The school bus driver who crashed and killed six elementary school children in Chattanooga, Tennessee, was seen on video holding his cell phone open to the texting window before the accident, and it was also revealed that he had been driving 20 mph above the speed limit, an investigator revealed in a preliminary court hearing.
Investigators did not detect drugs or alcohol inside Johnthony Walker’s system, but records released days after the Nov. 21 fatal crash show that students, a parent, and the school principal had complained that Walker drove too aggressively. They also voiced concern over how he spoke to the children.
Walker was arrested and has been charged with six counts of vehicular homicide, reckless endangerment, and reckless driving.
The first witness in Thursday’s hearing was Chattanooga Police officer Joe Warren, who works in the traffic division and was at the scene the day of the bus crash.
Warren said that authorities noticed “side-slip” tire marks on the bus, which usually indicate that the driver had been speeding.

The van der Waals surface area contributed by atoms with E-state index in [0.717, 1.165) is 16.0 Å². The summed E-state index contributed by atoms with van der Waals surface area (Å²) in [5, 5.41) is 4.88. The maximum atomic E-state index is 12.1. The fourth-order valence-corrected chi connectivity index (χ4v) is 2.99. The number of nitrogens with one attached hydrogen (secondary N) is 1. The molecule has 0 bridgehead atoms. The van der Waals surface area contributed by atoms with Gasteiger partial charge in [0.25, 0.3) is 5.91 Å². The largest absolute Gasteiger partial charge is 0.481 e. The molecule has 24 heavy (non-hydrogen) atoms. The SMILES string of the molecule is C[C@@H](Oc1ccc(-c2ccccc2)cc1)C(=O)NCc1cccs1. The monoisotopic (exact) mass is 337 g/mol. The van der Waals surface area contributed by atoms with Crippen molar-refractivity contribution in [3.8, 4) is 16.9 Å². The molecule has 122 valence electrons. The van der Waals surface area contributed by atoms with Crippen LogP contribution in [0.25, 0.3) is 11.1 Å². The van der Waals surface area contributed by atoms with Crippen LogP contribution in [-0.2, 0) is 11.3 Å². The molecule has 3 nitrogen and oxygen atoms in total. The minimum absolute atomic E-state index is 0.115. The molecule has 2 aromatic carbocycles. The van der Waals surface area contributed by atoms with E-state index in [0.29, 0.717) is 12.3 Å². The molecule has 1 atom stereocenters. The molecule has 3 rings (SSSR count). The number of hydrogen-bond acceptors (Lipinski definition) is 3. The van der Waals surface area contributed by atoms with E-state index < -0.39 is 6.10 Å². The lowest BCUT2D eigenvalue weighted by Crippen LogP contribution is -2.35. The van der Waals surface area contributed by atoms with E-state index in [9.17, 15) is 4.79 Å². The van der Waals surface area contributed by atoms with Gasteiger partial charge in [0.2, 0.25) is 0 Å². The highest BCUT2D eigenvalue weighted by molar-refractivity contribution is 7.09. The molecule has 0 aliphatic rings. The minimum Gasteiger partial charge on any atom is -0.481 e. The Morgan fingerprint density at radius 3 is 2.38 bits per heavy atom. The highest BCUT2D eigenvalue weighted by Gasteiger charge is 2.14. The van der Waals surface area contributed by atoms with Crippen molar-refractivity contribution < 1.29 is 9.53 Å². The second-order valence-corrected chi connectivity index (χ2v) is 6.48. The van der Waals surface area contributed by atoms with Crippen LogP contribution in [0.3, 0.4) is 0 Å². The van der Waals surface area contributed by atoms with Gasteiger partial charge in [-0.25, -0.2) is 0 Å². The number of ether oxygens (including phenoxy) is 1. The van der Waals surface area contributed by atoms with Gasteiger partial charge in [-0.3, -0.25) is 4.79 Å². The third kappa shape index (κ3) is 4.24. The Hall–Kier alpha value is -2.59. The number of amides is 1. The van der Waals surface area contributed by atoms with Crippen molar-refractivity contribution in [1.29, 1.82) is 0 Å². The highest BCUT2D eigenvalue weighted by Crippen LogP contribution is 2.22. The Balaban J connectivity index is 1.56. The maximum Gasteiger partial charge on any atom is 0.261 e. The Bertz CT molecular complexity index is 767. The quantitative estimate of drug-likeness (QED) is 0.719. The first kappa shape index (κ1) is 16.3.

He said that investigators recovered three types of evidence from inside the bus: Video, the emergency control module — which he said tracks “sudden deceleration events” — and the GPS.
The video evidence, he said, could show speed by measuring time and distance. That analysis showed that Walker had been driving between 50 and 52 mph in a 30 mph zone.
Warren then said that the video evidence shows Walker holding a cell phone, and that the text message screen was visible in the camera footage.
It remains unclear exactly when Walker was using the phone while the bus was in motion, but a local reporter in the courtroom noted that it is illegal in Tennessee for a bus driver to use an electronic device while the vehicle is moving, or while the bus is stopped while loading or unloading children.
Warren said that there were no signs that Walker had tried to hit the brakes before the crash, which elicited an emotional reaction from family members of the victims in the courtroom.
After Warren’s testimony, the judge handed the case over to the grand jury.